Advantages and disadvantages of self-employment
You've grown tired of commuting to a job where you sit in a cubicle and do someone else's bidding. You've got a better idea, you can build a better mousetrap, you know you have the knack for being in the right place at the right time, and so you're thinking of self-employment. But how do you determine if this is a pipe dream or an idea worth pursuing?
Can you handle it?
Whether you're running your own business or working as an independent contractor, you'll soon realize that working for yourself isn't just another job, it's a way of life.
Are you someone who likes a nine-to-five routine and collecting a regular paycheck? When you're self-employed, you must be willing to make sacrifices for the sake of the job. You're going to work long hours, which means that you won't have as much time as you used to for family or leisure activities. And if the cash flow becomes a trickle, you're going to be the last one to get paid.
Can you get along well with all types of people? Being self-employed is all about managing relationships--with your clients or customers, your suppliers, perhaps with your employees, certainly with your family, and probably with your banker, lawyer, and accountant, too. If you're the type who wants to be alone to do the few things that you're good at, then you should do that--for someone else.
Are you a disciplined self-starter? Being self-employed means that you're your own boss. There may be days when you'll have to make yourself sit at your desk instead of going for a long lunch, or (especially if you work out of your home) place those business calls instead of reading the newspaper.
Finally, do you enjoy wearing many hats? Depending on your line of work, you may be involved in handling marketing and sales duties, financial planning and accounting responsibilities, administrative and personnel management chores--or all of the above.
Your dream come true
Think about how great it will feel to get paid to do what you'd love to do anyway. If you're working for yourself, chances are you'll be doing work that you enjoy. You'll get to pick who you'll work for or with, and in most cases you'll work with your customers or clients directly--no go-betweens muddying the waters. As a result, you may have days when it hardly feels as if you're working at all. Such harmony between your working life and the rest of your life is what attracted you to self-employment in the first place.
Being your own boss means that you'll be in control of all of the decisions affecting your working life. You'll decide on your business plan, your quality assurance procedures, your pricing and marketing strategies--everything. You'll have job security; you can't be fired for doing things your way. As you perform a variety of tasks related to your work, you'll learn new skills and broaden your abilities.
You'll even have the flexibility to decide your own hours of operation, working conditions, and business location. If you're working out of your home, your start-up costs may be reduced. You'll also experience lower operating costs; after all, you'll be paying for the rent and utilities anyway. If the location of your work isn't important (perhaps you're a freelance writer or a consultant), you can live wherever you want. At any rate, if you work at home, you'll greatly reduce your daily commuting time and expense.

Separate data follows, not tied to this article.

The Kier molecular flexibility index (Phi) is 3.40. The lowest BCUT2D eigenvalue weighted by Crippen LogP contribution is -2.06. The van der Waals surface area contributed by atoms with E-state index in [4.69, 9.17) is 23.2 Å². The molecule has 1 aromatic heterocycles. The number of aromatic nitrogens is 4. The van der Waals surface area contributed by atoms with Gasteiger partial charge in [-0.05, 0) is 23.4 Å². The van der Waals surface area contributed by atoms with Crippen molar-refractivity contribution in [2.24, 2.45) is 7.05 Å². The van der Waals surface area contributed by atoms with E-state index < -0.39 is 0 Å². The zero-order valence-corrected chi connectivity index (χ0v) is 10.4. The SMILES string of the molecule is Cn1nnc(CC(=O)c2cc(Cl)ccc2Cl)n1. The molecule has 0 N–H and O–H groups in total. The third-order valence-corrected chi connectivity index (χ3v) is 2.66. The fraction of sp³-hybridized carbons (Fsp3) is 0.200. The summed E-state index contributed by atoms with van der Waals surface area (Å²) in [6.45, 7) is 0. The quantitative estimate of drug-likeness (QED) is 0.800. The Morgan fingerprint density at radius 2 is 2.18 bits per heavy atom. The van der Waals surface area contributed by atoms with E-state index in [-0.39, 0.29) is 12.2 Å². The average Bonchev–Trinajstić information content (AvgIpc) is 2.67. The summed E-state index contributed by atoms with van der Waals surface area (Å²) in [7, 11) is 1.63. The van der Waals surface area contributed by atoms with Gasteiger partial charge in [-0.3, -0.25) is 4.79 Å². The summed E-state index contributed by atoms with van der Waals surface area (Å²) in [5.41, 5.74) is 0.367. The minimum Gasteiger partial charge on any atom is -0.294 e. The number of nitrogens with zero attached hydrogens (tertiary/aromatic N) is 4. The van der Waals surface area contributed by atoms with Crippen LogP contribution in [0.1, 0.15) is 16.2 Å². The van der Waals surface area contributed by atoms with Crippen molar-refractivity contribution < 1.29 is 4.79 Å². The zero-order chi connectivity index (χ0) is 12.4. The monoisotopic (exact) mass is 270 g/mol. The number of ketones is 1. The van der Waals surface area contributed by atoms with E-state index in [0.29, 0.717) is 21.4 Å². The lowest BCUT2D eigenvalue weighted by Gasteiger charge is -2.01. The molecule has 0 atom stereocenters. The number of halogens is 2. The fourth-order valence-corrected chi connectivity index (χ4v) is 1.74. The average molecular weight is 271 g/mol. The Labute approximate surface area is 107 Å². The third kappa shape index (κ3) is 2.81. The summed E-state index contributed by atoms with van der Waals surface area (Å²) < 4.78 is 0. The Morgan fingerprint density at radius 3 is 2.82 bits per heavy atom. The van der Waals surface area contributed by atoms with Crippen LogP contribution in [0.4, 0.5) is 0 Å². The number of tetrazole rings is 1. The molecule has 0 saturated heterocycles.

If all goes well and you're making money, chances are you can make more than you did working for someone else. And since you're working for yourself, you may not have to share the proceeds with anyone else. The fruits of your labor will be all yours, because you own the vineyard.
On the other hand . . .
When you're self-employed, particularly if you're starting your own business, you may have to take on a substantial financial risk. If you need to raise additional money to get started, you may need a cosigner or collateral (such as your home) for a loan. Depending on how much or little work you can line up, you may find that your cash flow varies from a flood to a trickle. You'll need a cash backup so you can pay your bills while you're waiting for business to come in or waiting to be paid for completed work. Since you'll have to pay your own creditors first, this means that sometimes you may eat cereal instead of steak.
Remember that you're not making any money if you're not working. You don't have any employer benefit package, which means that it's going to be hard for you to go on vacation, take a day off, or even stay home sick without losing income. It also means that you'll have to provide your own health insurance and retirement plan. Remember, too, that you can choose your clients or customers, but you can't control their expectations or actions. If you don't come through for them, or if you do something that offends them, you might not get paid for your work.
Because you're working for yourself, you're going to have to take care of everything yourself, from figuring your taxes to watering the office plants. You'll probably need some new skills, such as bookkeeping and filing quarterly taxes. You can learn to do these things yourself--many software programs are designed just for this market--or you can hire others (e.g., an accountant) to take care of them for you. If you're not careful, however, you may find that you're spending more time on the business of being in business for yourself than you are on the work that attracted you to self-employment in the first place.
The bottom line
If you can work long and hard, tolerate risk and stress, cope well with potential disaster and failure, and work well alone and with others, then perhaps self-employment is right for you. If not, then perhaps you should keep that job in the cubicle.